I need something that can be scripted on windows 7. This image will be used in banners.
Simon P Stevens' answer almost got me there:
ffmpeg -f image2 -i image%d.jpg video.avi ffmpeg -i video.avi -pix_fmt rgb24 -loop_output 0 out.gif
Let's see if we can neaten this up.
Going via an avi is unnecessary. A
rgb24 is invalid, and the
-loop_output option prevents looping, which I don't want. We get:
ffmpeg -f image2 -i image%d.jpg out.gif
My input pictures are labeled with a zero-padded 3-digit number and I have 30 of them (image_001.jpg, image_002.jpg, ...), so I need to fix the format specifier
ffmpeg -f image2 -i image_%003d.jpg out.gif
My input pictures are from my phone camera, they are way too big! I need to scale them down.
ffmpeg -f image2 -i image_%003d.jpg -vf scale=531x299 out.gif
I also need to rotate them 90 degrees clockwise
ffmpeg -f image2 -i image_%003d.jpg -vf scale=531x299,transpose=1 out.gif
This gif will play with zero delay between frames, which is probably not what we want. Specify the framerate of the input images
ffmpeg -f image2 -framerate 9 -i image_%003d.jpg -vf scale=531x299,transpose=1 out.gif
The image is just a tad too big, so I'll crop out 100 pixels of sky. The transpose makes this tricky, I use the post-rotated x and y values:
ffmpeg -f image2 -framerate 9 -i image_%003d.jpg -vf scale=531x299,transpose=1,crop=299,431,0,100 out.gif
The final result - I get to share my mate's awesome facial expression with the world:
You can do this with ffmpeg
First convert the images to a video:
ffmpeg -f image2 -i image%d.jpg video.avi
(This will convert the images from the current directory (named image1.jpg, image2.jpg...) to a video file named video.avi.)
Then convert the avi to a gif:
ffmpeg -i video.avi -pix_fmt rgb24 -loop_output 0 out.gif
You can get windows binaries for ffmpeg here.
I think the command line would be something like:
mplayer mf://*.jpg -mf w=800:h=600:type=jpg -vf scale=160:120 -vo gif89a:fps=3:output=out.gif
(Where 800 & 600 are your source width and height and 160 & 120 are the target width and height.out.gif is your target file name)
I've just tested both of these and they both work fine. However I got much better results from mplayer as I was able to specify the resolution and framerate. Your milage may vary and I'm sure you could find more options for ffmpeg if you looked.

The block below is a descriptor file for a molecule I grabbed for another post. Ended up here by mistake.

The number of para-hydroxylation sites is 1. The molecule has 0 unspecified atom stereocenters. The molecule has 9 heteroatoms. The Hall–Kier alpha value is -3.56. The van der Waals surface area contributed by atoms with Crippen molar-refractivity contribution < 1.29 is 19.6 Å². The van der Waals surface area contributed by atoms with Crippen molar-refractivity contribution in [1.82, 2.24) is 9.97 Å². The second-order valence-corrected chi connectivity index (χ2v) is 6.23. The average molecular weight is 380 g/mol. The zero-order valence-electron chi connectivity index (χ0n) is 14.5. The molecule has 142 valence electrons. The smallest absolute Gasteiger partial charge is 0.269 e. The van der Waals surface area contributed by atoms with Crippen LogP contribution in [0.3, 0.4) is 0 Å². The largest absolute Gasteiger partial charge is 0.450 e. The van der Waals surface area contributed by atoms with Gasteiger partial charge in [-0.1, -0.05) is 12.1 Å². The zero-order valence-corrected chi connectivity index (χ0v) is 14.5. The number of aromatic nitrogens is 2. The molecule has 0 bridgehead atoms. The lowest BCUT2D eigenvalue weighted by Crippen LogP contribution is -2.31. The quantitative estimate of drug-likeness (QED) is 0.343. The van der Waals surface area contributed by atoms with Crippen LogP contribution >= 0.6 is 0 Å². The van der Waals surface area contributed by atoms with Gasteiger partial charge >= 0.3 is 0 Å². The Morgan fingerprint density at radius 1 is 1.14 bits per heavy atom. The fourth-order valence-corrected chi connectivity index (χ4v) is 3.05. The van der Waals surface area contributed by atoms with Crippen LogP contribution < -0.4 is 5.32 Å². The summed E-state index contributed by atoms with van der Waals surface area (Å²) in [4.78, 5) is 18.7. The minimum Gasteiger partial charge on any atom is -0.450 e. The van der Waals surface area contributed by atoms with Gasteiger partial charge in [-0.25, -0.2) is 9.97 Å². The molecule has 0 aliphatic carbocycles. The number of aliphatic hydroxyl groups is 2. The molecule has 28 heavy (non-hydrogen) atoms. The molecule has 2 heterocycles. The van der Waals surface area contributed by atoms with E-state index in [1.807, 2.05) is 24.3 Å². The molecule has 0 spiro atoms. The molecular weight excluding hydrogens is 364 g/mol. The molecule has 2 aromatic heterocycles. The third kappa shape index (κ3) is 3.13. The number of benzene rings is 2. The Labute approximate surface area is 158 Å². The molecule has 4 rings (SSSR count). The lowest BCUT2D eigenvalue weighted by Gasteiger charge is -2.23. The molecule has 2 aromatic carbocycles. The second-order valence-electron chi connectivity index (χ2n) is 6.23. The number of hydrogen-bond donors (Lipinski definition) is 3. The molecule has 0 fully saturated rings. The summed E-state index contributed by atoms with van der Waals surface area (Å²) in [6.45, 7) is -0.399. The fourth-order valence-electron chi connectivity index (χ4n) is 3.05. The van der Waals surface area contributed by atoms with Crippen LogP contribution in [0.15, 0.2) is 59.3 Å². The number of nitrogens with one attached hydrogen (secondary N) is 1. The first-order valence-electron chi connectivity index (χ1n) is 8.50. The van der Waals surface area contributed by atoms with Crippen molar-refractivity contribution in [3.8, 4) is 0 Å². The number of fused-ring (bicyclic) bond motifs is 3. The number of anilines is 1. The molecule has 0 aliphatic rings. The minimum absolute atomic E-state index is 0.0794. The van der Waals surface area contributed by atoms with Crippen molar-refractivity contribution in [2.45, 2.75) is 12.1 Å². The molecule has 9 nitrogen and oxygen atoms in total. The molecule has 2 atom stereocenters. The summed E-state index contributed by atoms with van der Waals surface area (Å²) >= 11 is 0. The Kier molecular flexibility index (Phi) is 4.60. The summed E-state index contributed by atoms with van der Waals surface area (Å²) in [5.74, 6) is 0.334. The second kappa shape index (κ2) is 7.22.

The ffmpeg to .avi and .avi to .gif worked, but the only thing to note is that your images must be named in perfect increasing numeric order to work, with no gaps. I cooked up a quick python script to rename all of my images accordingly so that this ffmpeg recipe would work:
import os files = [ f for f in os.listdir('.') if os.path.isfile(os.path.join('.',f)) and f.endswith('.jpg') ] for i, file in enumerate(sorted(files)): os.rename(file, 'image%03d.jpg' % i)
And then I stumbled upon a much simpler approach than ffmpeg for doing the conversion, which is simply using ImageMagick's command line convert tool like this
convert image%03d.jpg[0-198] animated_gif.gif
Doesn't get much simpler than that folks.
Gist here: https://gist.github.com/3289840
I'd just like to add to dwurf's answer, that this will generate a gif with the standard 256-colors palette, which does not look very visually pleasing.
Generate the color palette:
ffmpeg -f image2 -i image%d.jpg -vf scale=900:-1:sws_dither=ed,palettegen palette.png
Convert images into a regular video with the desired framerate, because the third command only worked with a single input video and not a bunch of images
ffmpeg -f image2 -framerate 1.2 -i image%d.jpg video.flv
Now convert the generated video with the generated palette into a more beautiful gif:
ffmpeg -i video.flv -i palette.png -filter_complex "fps=1.2,scale=900:-1:flags=lanczos[x];[x][1:v]paletteuse" video.gif